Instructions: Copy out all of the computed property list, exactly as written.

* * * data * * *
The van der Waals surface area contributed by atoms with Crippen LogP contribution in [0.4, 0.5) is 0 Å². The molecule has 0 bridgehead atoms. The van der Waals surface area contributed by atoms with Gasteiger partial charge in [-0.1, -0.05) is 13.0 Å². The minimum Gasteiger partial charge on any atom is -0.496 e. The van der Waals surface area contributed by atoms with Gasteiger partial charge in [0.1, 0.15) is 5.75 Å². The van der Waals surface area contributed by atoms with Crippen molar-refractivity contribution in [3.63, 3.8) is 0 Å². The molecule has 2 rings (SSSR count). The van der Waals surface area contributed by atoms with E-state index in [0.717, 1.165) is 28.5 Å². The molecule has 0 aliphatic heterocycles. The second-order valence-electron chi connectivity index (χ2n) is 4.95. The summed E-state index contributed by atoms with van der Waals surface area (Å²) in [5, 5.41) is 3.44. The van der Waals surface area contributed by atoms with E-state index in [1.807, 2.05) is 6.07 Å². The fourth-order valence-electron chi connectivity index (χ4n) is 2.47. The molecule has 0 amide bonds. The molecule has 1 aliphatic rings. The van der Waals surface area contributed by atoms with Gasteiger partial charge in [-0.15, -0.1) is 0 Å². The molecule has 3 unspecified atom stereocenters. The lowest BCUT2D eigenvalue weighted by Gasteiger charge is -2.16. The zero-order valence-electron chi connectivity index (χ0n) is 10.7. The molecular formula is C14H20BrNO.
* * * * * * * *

The van der Waals surface area contributed by atoms with Crippen LogP contribution in [0.4, 0.5) is 0 Å². The molecule has 0 bridgehead atoms. The van der Waals surface area contributed by atoms with Gasteiger partial charge in [-0.1, -0.05) is 13.0 Å². The minimum Gasteiger partial charge on any atom is -0.496 e. The van der Waals surface area contributed by atoms with Gasteiger partial charge in [0.1, 0.15) is 5.75 Å². The van der Waals surface area contributed by atoms with Crippen molar-refractivity contribution in [3.63, 3.8) is 0 Å². The molecule has 2 rings (SSSR count). The van der Waals surface area contributed by atoms with E-state index in [0.717, 1.165) is 28.5 Å². The molecule has 0 aliphatic heterocycles. The second-order valence-electron chi connectivity index (χ2n) is 4.95. The summed E-state index contributed by atoms with van der Waals surface area (Å²) in [5, 5.41) is 3.44. The van der Waals surface area contributed by atoms with E-state index in [1.807, 2.05) is 6.07 Å². The fourth-order valence-electron chi connectivity index (χ4n) is 2.47. The molecule has 0 amide bonds. The molecule has 1 aliphatic rings. The van der Waals surface area contributed by atoms with Gasteiger partial charge in [-0.15, -0.1) is 0 Å². The molecule has 3 unspecified atom stereocenters. The lowest BCUT2D eigenvalue weighted by Gasteiger charge is -2.16. The zero-order valence-electron chi connectivity index (χ0n) is 10.7. The molecular formula is C14H20BrNO.